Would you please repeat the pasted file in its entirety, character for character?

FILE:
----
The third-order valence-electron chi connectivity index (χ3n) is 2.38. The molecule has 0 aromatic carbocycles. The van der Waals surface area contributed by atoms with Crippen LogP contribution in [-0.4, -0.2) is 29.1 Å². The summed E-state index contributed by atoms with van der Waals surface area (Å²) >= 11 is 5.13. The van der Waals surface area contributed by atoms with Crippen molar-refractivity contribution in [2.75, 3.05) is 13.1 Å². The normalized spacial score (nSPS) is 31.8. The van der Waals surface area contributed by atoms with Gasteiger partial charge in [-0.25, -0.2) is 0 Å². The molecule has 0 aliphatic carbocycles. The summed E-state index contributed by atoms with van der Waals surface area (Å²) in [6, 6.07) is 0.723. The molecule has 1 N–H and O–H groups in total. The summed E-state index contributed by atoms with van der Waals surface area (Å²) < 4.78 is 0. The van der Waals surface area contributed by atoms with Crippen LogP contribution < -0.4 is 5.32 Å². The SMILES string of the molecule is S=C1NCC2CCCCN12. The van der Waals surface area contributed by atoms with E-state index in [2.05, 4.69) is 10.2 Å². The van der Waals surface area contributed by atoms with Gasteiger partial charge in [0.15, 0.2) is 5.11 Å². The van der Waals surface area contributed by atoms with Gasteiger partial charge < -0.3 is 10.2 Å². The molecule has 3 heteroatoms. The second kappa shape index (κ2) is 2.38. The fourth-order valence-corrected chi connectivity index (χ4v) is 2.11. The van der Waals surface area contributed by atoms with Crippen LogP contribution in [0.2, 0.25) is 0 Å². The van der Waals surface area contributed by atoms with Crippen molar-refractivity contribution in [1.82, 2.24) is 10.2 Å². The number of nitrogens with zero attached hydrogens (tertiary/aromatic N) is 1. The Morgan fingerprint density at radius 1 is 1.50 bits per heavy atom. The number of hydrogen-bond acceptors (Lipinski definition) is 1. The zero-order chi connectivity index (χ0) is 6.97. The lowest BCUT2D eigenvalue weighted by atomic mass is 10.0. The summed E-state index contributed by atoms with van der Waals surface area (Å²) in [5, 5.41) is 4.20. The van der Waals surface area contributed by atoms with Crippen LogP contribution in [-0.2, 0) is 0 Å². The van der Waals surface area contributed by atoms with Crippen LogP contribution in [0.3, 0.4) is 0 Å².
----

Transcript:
The third-order valence-electron chi connectivity index (χ3n) is 2.38. The molecule has 0 aromatic carbocycles. The van der Waals surface area contributed by atoms with Crippen LogP contribution in [-0.4, -0.2) is 29.1 Å². The summed E-state index contributed by atoms with van der Waals surface area (Å²) >= 11 is 5.13. The van der Waals surface area contributed by atoms with Crippen molar-refractivity contribution in [2.75, 3.05) is 13.1 Å². The normalized spacial score (nSPS) is 31.8. The van der Waals surface area contributed by atoms with Gasteiger partial charge in [-0.25, -0.2) is 0 Å². The molecule has 0 aliphatic carbocycles. The summed E-state index contributed by atoms with van der Waals surface area (Å²) in [6, 6.07) is 0.723. The molecule has 1 N–H and O–H groups in total. The summed E-state index contributed by atoms with van der Waals surface area (Å²) < 4.78 is 0. The van der Waals surface area contributed by atoms with Crippen LogP contribution < -0.4 is 5.32 Å². The SMILES string of the molecule is S=C1NCC2CCCCN12. The van der Waals surface area contributed by atoms with E-state index in [2.05, 4.69) is 10.2 Å². The van der Waals surface area contributed by atoms with Gasteiger partial charge in [0.15, 0.2) is 5.11 Å². The van der Waals surface area contributed by atoms with Gasteiger partial charge < -0.3 is 10.2 Å². The molecule has 3 heteroatoms. The second kappa shape index (κ2) is 2.38. The fourth-order valence-corrected chi connectivity index (χ4v) is 2.11. The van der Waals surface area contributed by atoms with Crippen LogP contribution in [0.2, 0.25) is 0 Å². The van der Waals surface area contributed by atoms with Crippen molar-refractivity contribution in [1.82, 2.24) is 10.2 Å². The number of nitrogens with zero attached hydrogens (tertiary/aromatic N) is 1. The Morgan fingerprint density at radius 1 is 1.50 bits per heavy atom. The number of hydrogen-bond acceptors (Lipinski definition) is 1. The zero-order chi connectivity index (χ0) is 6.97. The lowest BCUT2D eigenvalue weighted by atomic mass is 10.0. The summed E-state index contributed by atoms with van der Waals surface area (Å²) in [5, 5.41) is 4.20. The van der Waals surface area contributed by atoms with Crippen LogP contribution in [-0.2, 0) is 0 Å². The van der Waals surface area contributed by atoms with Crippen LogP contribution in [0.3, 0.4) is 0 Å².